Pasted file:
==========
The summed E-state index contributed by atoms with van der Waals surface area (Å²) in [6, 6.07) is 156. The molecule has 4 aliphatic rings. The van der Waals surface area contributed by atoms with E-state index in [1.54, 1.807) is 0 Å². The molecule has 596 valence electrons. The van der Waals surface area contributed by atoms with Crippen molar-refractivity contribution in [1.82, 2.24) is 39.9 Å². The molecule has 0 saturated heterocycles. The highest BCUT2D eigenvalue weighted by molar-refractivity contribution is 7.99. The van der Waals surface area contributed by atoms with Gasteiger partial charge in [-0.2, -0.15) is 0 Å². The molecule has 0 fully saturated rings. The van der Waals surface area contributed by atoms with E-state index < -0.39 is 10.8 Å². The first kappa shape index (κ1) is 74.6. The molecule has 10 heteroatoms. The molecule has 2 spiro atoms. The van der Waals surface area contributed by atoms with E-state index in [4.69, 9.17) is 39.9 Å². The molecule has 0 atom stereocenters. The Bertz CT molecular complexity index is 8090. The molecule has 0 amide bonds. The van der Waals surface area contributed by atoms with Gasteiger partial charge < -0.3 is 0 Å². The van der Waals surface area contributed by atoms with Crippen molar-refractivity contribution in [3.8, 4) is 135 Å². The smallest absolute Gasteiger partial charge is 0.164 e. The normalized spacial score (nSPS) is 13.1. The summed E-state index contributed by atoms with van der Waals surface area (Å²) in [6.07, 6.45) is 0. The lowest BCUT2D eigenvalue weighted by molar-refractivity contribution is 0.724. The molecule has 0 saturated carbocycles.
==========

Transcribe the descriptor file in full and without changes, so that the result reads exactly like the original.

The summed E-state index contributed by atoms with van der Waals surface area (Å²) in [6, 6.07) is 156. The molecule has 4 aliphatic rings. The van der Waals surface area contributed by atoms with E-state index in [1.54, 1.807) is 0 Å². The molecule has 596 valence electrons. The van der Waals surface area contributed by atoms with Crippen molar-refractivity contribution in [1.82, 2.24) is 39.9 Å². The molecule has 0 saturated heterocycles. The highest BCUT2D eigenvalue weighted by molar-refractivity contribution is 7.99. The van der Waals surface area contributed by atoms with Gasteiger partial charge in [-0.2, -0.15) is 0 Å². The molecule has 0 fully saturated rings. The van der Waals surface area contributed by atoms with E-state index < -0.39 is 10.8 Å². The first kappa shape index (κ1) is 74.6. The molecule has 10 heteroatoms. The molecule has 2 spiro atoms. The van der Waals surface area contributed by atoms with E-state index in [4.69, 9.17) is 39.9 Å². The molecule has 0 atom stereocenters. The Bertz CT molecular complexity index is 8090. The molecule has 0 amide bonds. The van der Waals surface area contributed by atoms with Gasteiger partial charge < -0.3 is 0 Å². The van der Waals surface area contributed by atoms with Crippen molar-refractivity contribution in [3.8, 4) is 135 Å². The smallest absolute Gasteiger partial charge is 0.164 e. The normalized spacial score (nSPS) is 13.1. The summed E-state index contributed by atoms with van der Waals surface area (Å²) in [6.07, 6.45) is 0. The lowest BCUT2D eigenvalue weighted by molar-refractivity contribution is 0.724. The molecule has 0 saturated carbocycles.